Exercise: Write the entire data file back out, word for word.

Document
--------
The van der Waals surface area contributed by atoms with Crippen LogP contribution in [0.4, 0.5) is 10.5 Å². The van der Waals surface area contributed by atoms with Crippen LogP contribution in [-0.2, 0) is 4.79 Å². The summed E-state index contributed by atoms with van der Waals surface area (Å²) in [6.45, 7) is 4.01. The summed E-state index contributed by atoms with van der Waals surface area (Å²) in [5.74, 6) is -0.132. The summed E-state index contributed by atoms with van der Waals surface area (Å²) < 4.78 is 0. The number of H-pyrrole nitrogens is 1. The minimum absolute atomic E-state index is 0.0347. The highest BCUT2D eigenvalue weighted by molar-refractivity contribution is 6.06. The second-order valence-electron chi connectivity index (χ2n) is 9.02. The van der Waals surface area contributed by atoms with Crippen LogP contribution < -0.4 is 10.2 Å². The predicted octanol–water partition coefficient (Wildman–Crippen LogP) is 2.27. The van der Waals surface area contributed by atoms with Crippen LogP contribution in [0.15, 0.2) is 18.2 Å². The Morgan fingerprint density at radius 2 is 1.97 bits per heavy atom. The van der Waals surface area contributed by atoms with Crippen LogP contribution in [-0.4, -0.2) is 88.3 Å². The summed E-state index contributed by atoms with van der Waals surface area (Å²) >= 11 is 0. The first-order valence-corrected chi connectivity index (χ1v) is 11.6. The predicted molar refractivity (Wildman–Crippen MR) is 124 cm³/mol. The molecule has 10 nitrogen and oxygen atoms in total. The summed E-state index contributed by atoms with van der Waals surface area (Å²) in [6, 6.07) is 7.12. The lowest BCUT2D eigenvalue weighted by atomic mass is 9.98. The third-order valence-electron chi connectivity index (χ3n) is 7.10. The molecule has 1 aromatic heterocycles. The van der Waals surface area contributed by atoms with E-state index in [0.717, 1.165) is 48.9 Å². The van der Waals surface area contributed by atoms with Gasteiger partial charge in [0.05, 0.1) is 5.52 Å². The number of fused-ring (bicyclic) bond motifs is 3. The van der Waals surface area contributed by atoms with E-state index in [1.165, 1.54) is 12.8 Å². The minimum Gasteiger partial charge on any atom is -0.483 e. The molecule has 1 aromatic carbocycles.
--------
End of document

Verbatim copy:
The van der Waals surface area contributed by atoms with Crippen LogP contribution in [0.4, 0.5) is 10.5 Å². The van der Waals surface area contributed by atoms with Crippen LogP contribution in [-0.2, 0) is 4.79 Å². The summed E-state index contributed by atoms with van der Waals surface area (Å²) in [6.45, 7) is 4.01. The summed E-state index contributed by atoms with van der Waals surface area (Å²) in [5.74, 6) is -0.132. The summed E-state index contributed by atoms with van der Waals surface area (Å²) < 4.78 is 0. The number of H-pyrrole nitrogens is 1. The minimum absolute atomic E-state index is 0.0347. The highest BCUT2D eigenvalue weighted by molar-refractivity contribution is 6.06. The second-order valence-electron chi connectivity index (χ2n) is 9.02. The van der Waals surface area contributed by atoms with Crippen LogP contribution < -0.4 is 10.2 Å². The predicted octanol–water partition coefficient (Wildman–Crippen LogP) is 2.27. The van der Waals surface area contributed by atoms with Crippen LogP contribution in [0.15, 0.2) is 18.2 Å². The Morgan fingerprint density at radius 2 is 1.97 bits per heavy atom. The van der Waals surface area contributed by atoms with Crippen LogP contribution in [-0.4, -0.2) is 88.3 Å². The summed E-state index contributed by atoms with van der Waals surface area (Å²) >= 11 is 0. The first-order valence-corrected chi connectivity index (χ1v) is 11.6. The predicted molar refractivity (Wildman–Crippen MR) is 124 cm³/mol. The molecule has 10 nitrogen and oxygen atoms in total. The summed E-state index contributed by atoms with van der Waals surface area (Å²) in [6, 6.07) is 7.12. The lowest BCUT2D eigenvalue weighted by atomic mass is 9.98. The third-order valence-electron chi connectivity index (χ3n) is 7.10. The molecule has 1 aromatic heterocycles. The van der Waals surface area contributed by atoms with E-state index in [0.717, 1.165) is 48.9 Å². The van der Waals surface area contributed by atoms with Gasteiger partial charge in [0.05, 0.1) is 5.52 Å². The number of fused-ring (bicyclic) bond motifs is 3. The van der Waals surface area contributed by atoms with E-state index in [1.165, 1.54) is 12.8 Å². The minimum Gasteiger partial charge on any atom is -0.483 e. The molecule has 1 aromatic carbocycles.